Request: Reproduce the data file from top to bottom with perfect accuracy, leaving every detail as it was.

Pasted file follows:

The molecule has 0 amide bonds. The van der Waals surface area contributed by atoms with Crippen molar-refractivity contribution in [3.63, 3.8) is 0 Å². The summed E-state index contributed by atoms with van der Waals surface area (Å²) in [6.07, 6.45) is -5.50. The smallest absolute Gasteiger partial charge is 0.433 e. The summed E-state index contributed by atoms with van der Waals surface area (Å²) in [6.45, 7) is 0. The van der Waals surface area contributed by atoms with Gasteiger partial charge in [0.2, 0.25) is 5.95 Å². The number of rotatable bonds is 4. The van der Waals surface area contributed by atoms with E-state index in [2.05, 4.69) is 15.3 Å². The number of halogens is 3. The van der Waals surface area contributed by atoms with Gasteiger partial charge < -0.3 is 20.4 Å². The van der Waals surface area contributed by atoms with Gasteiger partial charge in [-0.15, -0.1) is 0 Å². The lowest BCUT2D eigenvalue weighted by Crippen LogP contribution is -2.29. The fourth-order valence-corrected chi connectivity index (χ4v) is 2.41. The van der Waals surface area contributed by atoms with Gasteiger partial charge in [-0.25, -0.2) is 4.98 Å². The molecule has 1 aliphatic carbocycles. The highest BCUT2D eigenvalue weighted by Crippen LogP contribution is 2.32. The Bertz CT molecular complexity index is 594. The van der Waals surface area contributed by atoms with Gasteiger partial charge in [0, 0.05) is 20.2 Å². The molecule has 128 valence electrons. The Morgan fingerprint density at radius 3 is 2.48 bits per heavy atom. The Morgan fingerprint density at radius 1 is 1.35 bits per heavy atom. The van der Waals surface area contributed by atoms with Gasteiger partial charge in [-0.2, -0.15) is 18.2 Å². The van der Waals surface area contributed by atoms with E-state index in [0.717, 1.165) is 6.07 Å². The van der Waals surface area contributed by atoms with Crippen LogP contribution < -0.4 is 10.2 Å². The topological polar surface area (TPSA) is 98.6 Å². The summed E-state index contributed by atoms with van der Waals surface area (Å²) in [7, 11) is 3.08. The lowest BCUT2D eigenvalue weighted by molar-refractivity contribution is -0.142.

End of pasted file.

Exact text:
The molecule has 0 amide bonds. The van der Waals surface area contributed by atoms with Crippen molar-refractivity contribution in [3.63, 3.8) is 0 Å². The summed E-state index contributed by atoms with van der Waals surface area (Å²) in [6.07, 6.45) is -5.50. The smallest absolute Gasteiger partial charge is 0.433 e. The summed E-state index contributed by atoms with van der Waals surface area (Å²) in [6.45, 7) is 0. The van der Waals surface area contributed by atoms with Gasteiger partial charge in [0.2, 0.25) is 5.95 Å². The number of rotatable bonds is 4. The van der Waals surface area contributed by atoms with E-state index in [2.05, 4.69) is 15.3 Å². The number of halogens is 3. The van der Waals surface area contributed by atoms with Gasteiger partial charge < -0.3 is 20.4 Å². The van der Waals surface area contributed by atoms with Gasteiger partial charge in [-0.15, -0.1) is 0 Å². The lowest BCUT2D eigenvalue weighted by Crippen LogP contribution is -2.29. The fourth-order valence-corrected chi connectivity index (χ4v) is 2.41. The van der Waals surface area contributed by atoms with Gasteiger partial charge in [-0.25, -0.2) is 4.98 Å². The molecule has 1 aliphatic carbocycles. The highest BCUT2D eigenvalue weighted by Crippen LogP contribution is 2.32. The Bertz CT molecular complexity index is 594. The van der Waals surface area contributed by atoms with Gasteiger partial charge in [0, 0.05) is 20.2 Å². The molecule has 128 valence electrons. The Morgan fingerprint density at radius 3 is 2.48 bits per heavy atom. The Morgan fingerprint density at radius 1 is 1.35 bits per heavy atom. The van der Waals surface area contributed by atoms with Gasteiger partial charge in [-0.2, -0.15) is 18.2 Å². The van der Waals surface area contributed by atoms with E-state index in [0.717, 1.165) is 6.07 Å². The van der Waals surface area contributed by atoms with Crippen LogP contribution < -0.4 is 10.2 Å². The topological polar surface area (TPSA) is 98.6 Å². The summed E-state index contributed by atoms with van der Waals surface area (Å²) in [7, 11) is 3.08. The lowest BCUT2D eigenvalue weighted by molar-refractivity contribution is -0.142.